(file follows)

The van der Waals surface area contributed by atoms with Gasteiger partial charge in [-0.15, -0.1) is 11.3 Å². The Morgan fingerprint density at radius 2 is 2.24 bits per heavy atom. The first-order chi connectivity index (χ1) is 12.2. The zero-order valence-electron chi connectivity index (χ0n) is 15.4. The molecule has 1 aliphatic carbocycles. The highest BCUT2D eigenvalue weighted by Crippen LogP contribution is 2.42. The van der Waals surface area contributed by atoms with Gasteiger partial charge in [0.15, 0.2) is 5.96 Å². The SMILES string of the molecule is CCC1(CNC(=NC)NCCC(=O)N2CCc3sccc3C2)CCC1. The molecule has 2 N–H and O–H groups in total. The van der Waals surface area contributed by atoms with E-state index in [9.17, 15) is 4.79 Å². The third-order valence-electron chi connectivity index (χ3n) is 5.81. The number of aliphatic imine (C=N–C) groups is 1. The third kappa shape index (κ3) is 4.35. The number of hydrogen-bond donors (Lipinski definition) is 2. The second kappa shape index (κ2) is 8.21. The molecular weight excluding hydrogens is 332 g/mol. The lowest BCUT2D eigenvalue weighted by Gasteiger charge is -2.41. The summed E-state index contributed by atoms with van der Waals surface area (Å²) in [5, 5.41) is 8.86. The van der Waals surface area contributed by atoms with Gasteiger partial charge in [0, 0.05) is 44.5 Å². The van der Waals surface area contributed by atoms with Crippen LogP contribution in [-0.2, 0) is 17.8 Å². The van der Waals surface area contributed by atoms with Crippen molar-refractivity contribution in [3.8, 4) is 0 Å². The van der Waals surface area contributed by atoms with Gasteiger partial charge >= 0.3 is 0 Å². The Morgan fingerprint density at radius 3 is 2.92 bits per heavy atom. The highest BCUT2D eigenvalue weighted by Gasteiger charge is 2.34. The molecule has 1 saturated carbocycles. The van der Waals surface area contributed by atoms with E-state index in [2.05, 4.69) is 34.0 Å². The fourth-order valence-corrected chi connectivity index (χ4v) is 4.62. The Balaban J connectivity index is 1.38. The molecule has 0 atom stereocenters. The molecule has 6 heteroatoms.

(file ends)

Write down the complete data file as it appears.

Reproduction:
The van der Waals surface area contributed by atoms with Gasteiger partial charge in [-0.15, -0.1) is 11.3 Å². The Morgan fingerprint density at radius 2 is 2.24 bits per heavy atom. The first-order chi connectivity index (χ1) is 12.2. The zero-order valence-electron chi connectivity index (χ0n) is 15.4. The molecule has 1 aliphatic carbocycles. The highest BCUT2D eigenvalue weighted by Crippen LogP contribution is 2.42. The van der Waals surface area contributed by atoms with Gasteiger partial charge in [0.15, 0.2) is 5.96 Å². The SMILES string of the molecule is CCC1(CNC(=NC)NCCC(=O)N2CCc3sccc3C2)CCC1. The molecule has 2 N–H and O–H groups in total. The van der Waals surface area contributed by atoms with E-state index in [9.17, 15) is 4.79 Å². The third-order valence-electron chi connectivity index (χ3n) is 5.81. The number of aliphatic imine (C=N–C) groups is 1. The third kappa shape index (κ3) is 4.35. The number of hydrogen-bond donors (Lipinski definition) is 2. The second kappa shape index (κ2) is 8.21. The molecular weight excluding hydrogens is 332 g/mol. The lowest BCUT2D eigenvalue weighted by Gasteiger charge is -2.41. The summed E-state index contributed by atoms with van der Waals surface area (Å²) in [5, 5.41) is 8.86. The van der Waals surface area contributed by atoms with Gasteiger partial charge in [0, 0.05) is 44.5 Å². The van der Waals surface area contributed by atoms with Crippen LogP contribution in [-0.2, 0) is 17.8 Å². The van der Waals surface area contributed by atoms with Crippen molar-refractivity contribution in [3.8, 4) is 0 Å². The van der Waals surface area contributed by atoms with Gasteiger partial charge >= 0.3 is 0 Å². The Morgan fingerprint density at radius 3 is 2.92 bits per heavy atom. The highest BCUT2D eigenvalue weighted by Gasteiger charge is 2.34. The molecule has 1 saturated carbocycles. The van der Waals surface area contributed by atoms with E-state index in [2.05, 4.69) is 34.0 Å². The fourth-order valence-corrected chi connectivity index (χ4v) is 4.62. The Balaban J connectivity index is 1.38. The molecule has 0 atom stereocenters. The molecule has 6 heteroatoms.